Scotland referendum vote: Investors breathe sigh of relief

Scotland's decision to reject independence from the United Kingdom helped shore up British markets Friday but worries over future constitutional changes kept a lid on the relief rally.

With all 32 Scottish councils having declared, the No campaign won 55.3 percent of the votes cast in Thursday's referendum against 44.7 percent who backed independence. The 10-point or so victory margin was wider than expected — most opinion polls on the eve of the vote showed a narrower 4-point victory for proponents of the union with England, Wales and Northern Ireland.

British stocks responded positively to the news Friday, with the FTSE 100 index up 0.6 percent in early trading.

"From an investor's perspective, it is a relief to resolve this uncertainty and the markets look to react accordingly," said Mark Dampier, head of investment research at stockbrokers Hargreaves Lansdown.

Those companies with Scottish connections outperformed the general market. Among them, Royal Bank of Scotland PLC, which is majority-owned by the U.K. government, was up over 4 percent, while Lloyds Banking Group PLC rose 2 percent. Oil giant BP PLC, which has sizeable operations off the shores of Scotland, was up 1.1 percent, too.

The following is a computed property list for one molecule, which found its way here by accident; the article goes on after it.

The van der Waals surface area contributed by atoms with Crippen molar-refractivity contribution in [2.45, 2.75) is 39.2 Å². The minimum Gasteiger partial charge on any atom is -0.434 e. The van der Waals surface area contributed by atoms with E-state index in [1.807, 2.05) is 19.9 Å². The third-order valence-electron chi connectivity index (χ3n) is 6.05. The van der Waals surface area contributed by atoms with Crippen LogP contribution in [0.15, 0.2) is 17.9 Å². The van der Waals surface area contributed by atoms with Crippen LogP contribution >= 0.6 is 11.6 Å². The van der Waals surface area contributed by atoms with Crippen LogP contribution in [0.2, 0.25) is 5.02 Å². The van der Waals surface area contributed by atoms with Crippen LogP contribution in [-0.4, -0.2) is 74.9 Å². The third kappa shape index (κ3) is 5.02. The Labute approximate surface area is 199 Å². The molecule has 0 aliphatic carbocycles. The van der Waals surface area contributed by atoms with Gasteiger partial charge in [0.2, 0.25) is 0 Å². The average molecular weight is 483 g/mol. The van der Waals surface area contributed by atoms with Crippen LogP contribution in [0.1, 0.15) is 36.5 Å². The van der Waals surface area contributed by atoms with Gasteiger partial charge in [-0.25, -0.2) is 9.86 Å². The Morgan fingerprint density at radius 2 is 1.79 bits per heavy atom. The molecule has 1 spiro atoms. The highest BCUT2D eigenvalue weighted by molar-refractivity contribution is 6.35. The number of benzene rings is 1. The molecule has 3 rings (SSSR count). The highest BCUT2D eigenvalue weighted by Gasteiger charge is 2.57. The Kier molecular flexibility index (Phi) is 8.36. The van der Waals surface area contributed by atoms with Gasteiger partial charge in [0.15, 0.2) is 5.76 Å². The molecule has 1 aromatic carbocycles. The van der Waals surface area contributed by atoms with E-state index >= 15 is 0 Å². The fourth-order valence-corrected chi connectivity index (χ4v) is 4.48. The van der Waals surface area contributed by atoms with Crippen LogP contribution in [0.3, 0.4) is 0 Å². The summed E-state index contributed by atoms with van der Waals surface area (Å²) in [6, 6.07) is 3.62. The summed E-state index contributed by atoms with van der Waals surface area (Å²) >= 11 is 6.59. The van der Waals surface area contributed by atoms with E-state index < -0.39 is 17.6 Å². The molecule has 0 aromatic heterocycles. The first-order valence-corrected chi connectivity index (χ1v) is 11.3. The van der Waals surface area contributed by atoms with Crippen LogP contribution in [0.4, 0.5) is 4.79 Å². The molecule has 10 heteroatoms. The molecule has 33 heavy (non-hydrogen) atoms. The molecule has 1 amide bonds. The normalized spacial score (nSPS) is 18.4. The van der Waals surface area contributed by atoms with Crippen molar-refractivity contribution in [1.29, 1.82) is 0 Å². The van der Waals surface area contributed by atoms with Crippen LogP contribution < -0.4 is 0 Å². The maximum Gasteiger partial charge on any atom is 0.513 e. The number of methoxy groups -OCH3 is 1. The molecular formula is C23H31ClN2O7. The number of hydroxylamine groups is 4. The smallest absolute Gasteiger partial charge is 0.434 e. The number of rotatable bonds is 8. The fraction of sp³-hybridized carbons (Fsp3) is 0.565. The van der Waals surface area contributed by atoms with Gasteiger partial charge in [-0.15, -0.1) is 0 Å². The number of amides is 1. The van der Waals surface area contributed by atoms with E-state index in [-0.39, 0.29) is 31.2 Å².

Royal Bank of Scotland, which is majority-owned by the U.K. government since receiving a bailout during the financial crisis in 2008, said it was abandoning a contingency plan that included moving its registered head office down south to England.

"That contingency plan is no longer required," the bank said in a statement. "Following the result it is business as usual for all our customers across the U.K. and RBS."

In the currency markets, the pound was solid too at the end of a week in which it has rallied strongly on expectations of a Yes vote.

Having earlier risen to a two-year high of 1.2817 euros, the pound settled around the 1.2760 euro mark, still 0.2 percent higher on the day. Against the dollar, the pound was up a further 0.1 percent at $1.6461.

But, as is the nature of markets, the focus is swiftly moving on. There are some concerns being voiced about how powers will be devolved to Scotland, as promised, and to the rest of the U.K. In a statement Friday, Prime Minister David Cameron said he was looking at a broad-based constitutional rejig in the U.K.

"The Scottish referendum may be over, but political uncertainty is here to stay in the U.K.," said Kathleen Brooks, research director at "Markets tend to be fearful of political uncertainty, especially when it could change the political landscape in a major global power like the U.K."